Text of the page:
Finding a good novel …



I enjoy a good story. Drama. A good movie, or a novel.

Recently, I have been disappointed. It is difficult selecting a good novel to read. I can’t always rely on the critics or friends. For me, picking a good novel is like buying wine. I don’t know much about wine, so I pick the bottles with the labels I like best. And, I do something similar with books. If the cover looks good, it must be good. Right?

For a period, I only read emerging novelists. First time novels. I have book shelves filled with nice covers but few entertained, enlightened, or inspired me in any way.

Last evening, I watched The Equalizer with Danzel Washington, a 2014 movie that was met with mixed reviews. The most interesting part, at least for me, was when Robert McCall, the lead character, revealed he was reading novels from the “100 Best Novels” list published by Modern Library.

What a terrific idea.

I have known of the list, and others like it, but never paid much attention. It includes classics, as selected by a board of prominent thinkers – some I have read but many I kept overlooking. I’m going to start with #1, Ulysses by James Joyce, and work my way down. And, I’m going to read library copies. I may even try electronic versions. That would be a first for me.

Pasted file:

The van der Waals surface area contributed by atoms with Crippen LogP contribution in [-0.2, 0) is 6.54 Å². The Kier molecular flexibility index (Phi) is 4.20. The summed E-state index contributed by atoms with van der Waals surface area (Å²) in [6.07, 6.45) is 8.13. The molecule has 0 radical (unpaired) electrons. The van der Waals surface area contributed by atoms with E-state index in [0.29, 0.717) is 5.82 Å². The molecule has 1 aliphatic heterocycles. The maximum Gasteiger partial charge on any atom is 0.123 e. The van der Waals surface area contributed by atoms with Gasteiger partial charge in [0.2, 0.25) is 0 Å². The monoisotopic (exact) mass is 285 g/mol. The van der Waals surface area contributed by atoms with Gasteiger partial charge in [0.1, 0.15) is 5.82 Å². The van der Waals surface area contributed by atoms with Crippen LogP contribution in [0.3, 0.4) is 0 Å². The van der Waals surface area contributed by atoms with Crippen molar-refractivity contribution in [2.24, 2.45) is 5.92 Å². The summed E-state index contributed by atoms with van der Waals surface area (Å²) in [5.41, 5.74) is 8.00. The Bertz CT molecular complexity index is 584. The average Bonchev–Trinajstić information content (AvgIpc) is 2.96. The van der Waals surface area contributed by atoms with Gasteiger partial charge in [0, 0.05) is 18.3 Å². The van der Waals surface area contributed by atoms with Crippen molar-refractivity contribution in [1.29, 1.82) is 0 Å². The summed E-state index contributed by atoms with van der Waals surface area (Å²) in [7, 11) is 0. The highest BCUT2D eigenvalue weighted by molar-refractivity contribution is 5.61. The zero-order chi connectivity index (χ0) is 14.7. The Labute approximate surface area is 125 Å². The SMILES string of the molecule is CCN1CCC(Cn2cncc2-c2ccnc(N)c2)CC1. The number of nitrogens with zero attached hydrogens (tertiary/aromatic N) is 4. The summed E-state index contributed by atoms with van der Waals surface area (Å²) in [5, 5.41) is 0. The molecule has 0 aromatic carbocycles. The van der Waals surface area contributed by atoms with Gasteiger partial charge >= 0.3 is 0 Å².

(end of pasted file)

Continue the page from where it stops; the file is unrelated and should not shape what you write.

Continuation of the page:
I’ll read other works for sure. Notice there are no books on cycling listed.

How long do you think this may take? Do I still have time left?

Chas: “As long as it doesn’t cut into our time.”

6 thoughts on “Finding a good novel …

  1. There is a blog you might like.
    It’s Robert’s blog, a place where he reads and writes about Time Magazine’s 100 greatest novels. Ulysses is part of the list.
    A great idea indeed. I’m just afraid of tackling English classics. I have done it all with French literature and I will take a while to recover. 😀

  2. I see Ian Rankin on your shelf — he’s one of my favourites. I have read Ulysses twice; would you like to borrow my marked-up copy with notes in the margins? 😉

    My reading history is the opposite of yours. As a former English Lit major, I have read many classics and not so many contemporary authors. However, I just finished a book by Wally Lamb that I much enjoyed (_We Are Water_) and am 1/3 of the way through Joseph Boyden’s _The Orenda_ which is a fascinating glimpse into the early days of European colonization in this country.

    Good luck with Ulysses, it can be tough going! I’m glad I read it in school with the guidance of a Joyce scholar. As for classics, another favourite of mine is _Crime And Punishment_ by Dostoevsky. Let us know if you discover any good ones that capture your imagination!

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